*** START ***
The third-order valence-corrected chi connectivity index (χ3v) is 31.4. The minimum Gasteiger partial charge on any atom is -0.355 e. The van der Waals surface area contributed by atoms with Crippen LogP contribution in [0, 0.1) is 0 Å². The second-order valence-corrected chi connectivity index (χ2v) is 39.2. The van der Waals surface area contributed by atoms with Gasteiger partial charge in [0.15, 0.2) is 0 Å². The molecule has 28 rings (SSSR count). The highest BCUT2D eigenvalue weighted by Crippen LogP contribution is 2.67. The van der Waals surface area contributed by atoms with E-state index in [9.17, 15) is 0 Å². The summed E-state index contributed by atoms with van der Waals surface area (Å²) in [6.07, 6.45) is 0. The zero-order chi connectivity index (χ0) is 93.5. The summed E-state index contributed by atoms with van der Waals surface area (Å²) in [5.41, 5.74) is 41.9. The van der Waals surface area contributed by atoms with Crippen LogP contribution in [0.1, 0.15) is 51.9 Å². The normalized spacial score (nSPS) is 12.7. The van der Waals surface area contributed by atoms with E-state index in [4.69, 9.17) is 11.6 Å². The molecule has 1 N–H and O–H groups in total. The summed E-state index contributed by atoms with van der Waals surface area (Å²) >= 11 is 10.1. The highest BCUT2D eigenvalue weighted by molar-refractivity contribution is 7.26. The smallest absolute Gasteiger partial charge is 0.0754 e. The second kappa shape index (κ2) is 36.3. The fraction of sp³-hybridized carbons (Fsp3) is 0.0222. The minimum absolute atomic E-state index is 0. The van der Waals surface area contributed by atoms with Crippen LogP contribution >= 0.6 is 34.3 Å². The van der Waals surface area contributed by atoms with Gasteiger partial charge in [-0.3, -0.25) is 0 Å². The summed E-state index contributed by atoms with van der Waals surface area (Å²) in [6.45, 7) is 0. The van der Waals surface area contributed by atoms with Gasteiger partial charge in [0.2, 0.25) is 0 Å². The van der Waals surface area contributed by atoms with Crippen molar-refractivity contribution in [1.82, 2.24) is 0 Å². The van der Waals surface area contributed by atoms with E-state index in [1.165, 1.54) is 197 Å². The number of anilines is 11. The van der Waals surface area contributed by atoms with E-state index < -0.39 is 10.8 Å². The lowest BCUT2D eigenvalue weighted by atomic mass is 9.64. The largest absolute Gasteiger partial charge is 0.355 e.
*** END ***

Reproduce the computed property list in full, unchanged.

The third-order valence-corrected chi connectivity index (χ3v) is 31.4. The minimum Gasteiger partial charge on any atom is -0.355 e. The van der Waals surface area contributed by atoms with Crippen LogP contribution in [0, 0.1) is 0 Å². The second-order valence-corrected chi connectivity index (χ2v) is 39.2. The van der Waals surface area contributed by atoms with Gasteiger partial charge in [0.15, 0.2) is 0 Å². The molecule has 28 rings (SSSR count). The highest BCUT2D eigenvalue weighted by Crippen LogP contribution is 2.67. The van der Waals surface area contributed by atoms with E-state index in [9.17, 15) is 0 Å². The summed E-state index contributed by atoms with van der Waals surface area (Å²) in [6.07, 6.45) is 0. The zero-order chi connectivity index (χ0) is 93.5. The summed E-state index contributed by atoms with van der Waals surface area (Å²) in [5.41, 5.74) is 41.9. The van der Waals surface area contributed by atoms with Crippen LogP contribution in [0.1, 0.15) is 51.9 Å². The normalized spacial score (nSPS) is 12.7. The van der Waals surface area contributed by atoms with E-state index in [4.69, 9.17) is 11.6 Å². The molecule has 1 N–H and O–H groups in total. The summed E-state index contributed by atoms with van der Waals surface area (Å²) >= 11 is 10.1. The highest BCUT2D eigenvalue weighted by molar-refractivity contribution is 7.26. The smallest absolute Gasteiger partial charge is 0.0754 e. The second kappa shape index (κ2) is 36.3. The fraction of sp³-hybridized carbons (Fsp3) is 0.0222. The minimum absolute atomic E-state index is 0. The van der Waals surface area contributed by atoms with Crippen LogP contribution >= 0.6 is 34.3 Å². The van der Waals surface area contributed by atoms with Gasteiger partial charge in [-0.3, -0.25) is 0 Å². The summed E-state index contributed by atoms with van der Waals surface area (Å²) in [6.45, 7) is 0. The van der Waals surface area contributed by atoms with Gasteiger partial charge in [0.2, 0.25) is 0 Å². The van der Waals surface area contributed by atoms with Crippen molar-refractivity contribution in [1.82, 2.24) is 0 Å². The van der Waals surface area contributed by atoms with E-state index in [1.165, 1.54) is 197 Å². The number of anilines is 11. The van der Waals surface area contributed by atoms with E-state index < -0.39 is 10.8 Å². The lowest BCUT2D eigenvalue weighted by atomic mass is 9.64. The largest absolute Gasteiger partial charge is 0.355 e.